In December 2019, cheers were heard around the state when the Louisiana Department of Education won a competitive federal Preschool Development Grant worth over $11 million a year for three years. In applying for the grant, Louisiana proposed to create 600 new seats in child care and education centers for children from birth to age three.
Make no mistake: The grant award is a significant step in the right direction and counts as another “win;” however, there are thousands of children and families who still do not have access to quality early care and education. We can and must do more for our state’s youngest citizens, from birth to age four.
A recent report released by the Louisiana Policy Institute for Children, “Losing Ground - How Child Care Impacts Louisiana’s Workforce Productivity and the State Economy,” found that 61% of mothers with infants in Louisiana return to work in their child’s first year of life, and 67% of children birth to age five have at least one parent in the workforce. These children need to spend a significant amount of time in child care; yet, access to affordable, quality early child care and education is limited in Louisiana. Additionally, the cost of quality child care and education is equivalent to annual college tuition, making it too expensive for the majority of families in the state.
With over 30% of children starting kindergarten behind their peers, Louisiana needs to increase access to quality early care and education for all children. However, less than 15% of eligible families with children under the age of four are able recieve any type of public funding to help secure the limited early care spots that are available. In fact, the only state public funding for early child care and education in Louisiana is the Child Care Assistance Program, which has been substantially reduced in recent years—from 40,000 children under four being served to under 17,000. What happened to those 23,000 children?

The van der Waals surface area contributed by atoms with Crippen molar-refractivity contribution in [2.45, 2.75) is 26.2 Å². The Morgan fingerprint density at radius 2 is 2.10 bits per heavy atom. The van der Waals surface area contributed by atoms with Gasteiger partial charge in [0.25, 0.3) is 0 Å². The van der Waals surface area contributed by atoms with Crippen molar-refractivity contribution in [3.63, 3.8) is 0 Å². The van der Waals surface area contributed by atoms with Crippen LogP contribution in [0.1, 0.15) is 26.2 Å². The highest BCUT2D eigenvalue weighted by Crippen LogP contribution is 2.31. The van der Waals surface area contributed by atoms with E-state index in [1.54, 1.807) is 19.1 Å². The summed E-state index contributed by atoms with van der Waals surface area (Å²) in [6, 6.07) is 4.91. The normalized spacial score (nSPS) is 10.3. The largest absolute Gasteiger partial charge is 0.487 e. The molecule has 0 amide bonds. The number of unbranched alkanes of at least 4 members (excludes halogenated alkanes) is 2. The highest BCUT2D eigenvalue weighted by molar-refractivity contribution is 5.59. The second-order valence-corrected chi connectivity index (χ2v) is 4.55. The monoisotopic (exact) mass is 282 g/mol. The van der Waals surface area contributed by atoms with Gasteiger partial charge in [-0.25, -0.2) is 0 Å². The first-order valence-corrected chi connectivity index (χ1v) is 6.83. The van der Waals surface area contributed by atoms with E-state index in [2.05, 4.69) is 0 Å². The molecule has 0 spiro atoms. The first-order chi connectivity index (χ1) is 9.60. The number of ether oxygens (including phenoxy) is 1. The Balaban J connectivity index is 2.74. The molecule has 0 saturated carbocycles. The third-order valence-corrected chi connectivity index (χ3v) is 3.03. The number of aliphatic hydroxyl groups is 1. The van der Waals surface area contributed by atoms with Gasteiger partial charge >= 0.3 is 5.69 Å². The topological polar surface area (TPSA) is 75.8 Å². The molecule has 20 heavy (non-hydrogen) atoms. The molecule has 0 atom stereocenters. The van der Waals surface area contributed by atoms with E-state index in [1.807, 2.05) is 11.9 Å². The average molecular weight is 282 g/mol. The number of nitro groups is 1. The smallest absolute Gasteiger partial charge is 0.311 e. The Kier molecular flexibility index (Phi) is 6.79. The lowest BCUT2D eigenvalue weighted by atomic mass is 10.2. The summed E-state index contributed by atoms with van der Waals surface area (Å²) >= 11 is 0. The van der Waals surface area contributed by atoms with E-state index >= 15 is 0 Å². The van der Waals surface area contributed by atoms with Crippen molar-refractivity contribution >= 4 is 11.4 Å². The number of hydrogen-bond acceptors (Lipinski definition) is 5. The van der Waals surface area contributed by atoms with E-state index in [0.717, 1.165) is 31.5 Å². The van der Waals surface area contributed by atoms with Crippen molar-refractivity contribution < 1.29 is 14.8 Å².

With 90% of brain development occuring between birth and age four, early care and education - and the profound effect it has on lifelong success - is too important not to prioritize. We are encouraged by recent wins in Louisiana, and we are moving in the right direction with Louisiana policymakers prioritizing early care and education reform. But the momentum to raise awareness and increase investments must continue. We must make every effort to give the youngest Louisianans the tools necessary to be prepared to grow, learn, and succeed in life — for our children and for our state.
This February 7-14 is Early Ed Week in Louisiana, a week-long series of events across the state highlighting the importance of improving access to affordable, high quality early care and education for all Louisiana’s parents. We’re joining with the Louisiana Policy Institute for Children, Louisiana Association of United Ways, United Way of Acadiana, United Way of Acadiana’s Women United and United Way of Iberia to speak up in support of increased, stable funding and a reliable funding mechanism to help Louisiana’s working families afford early care and education for their children.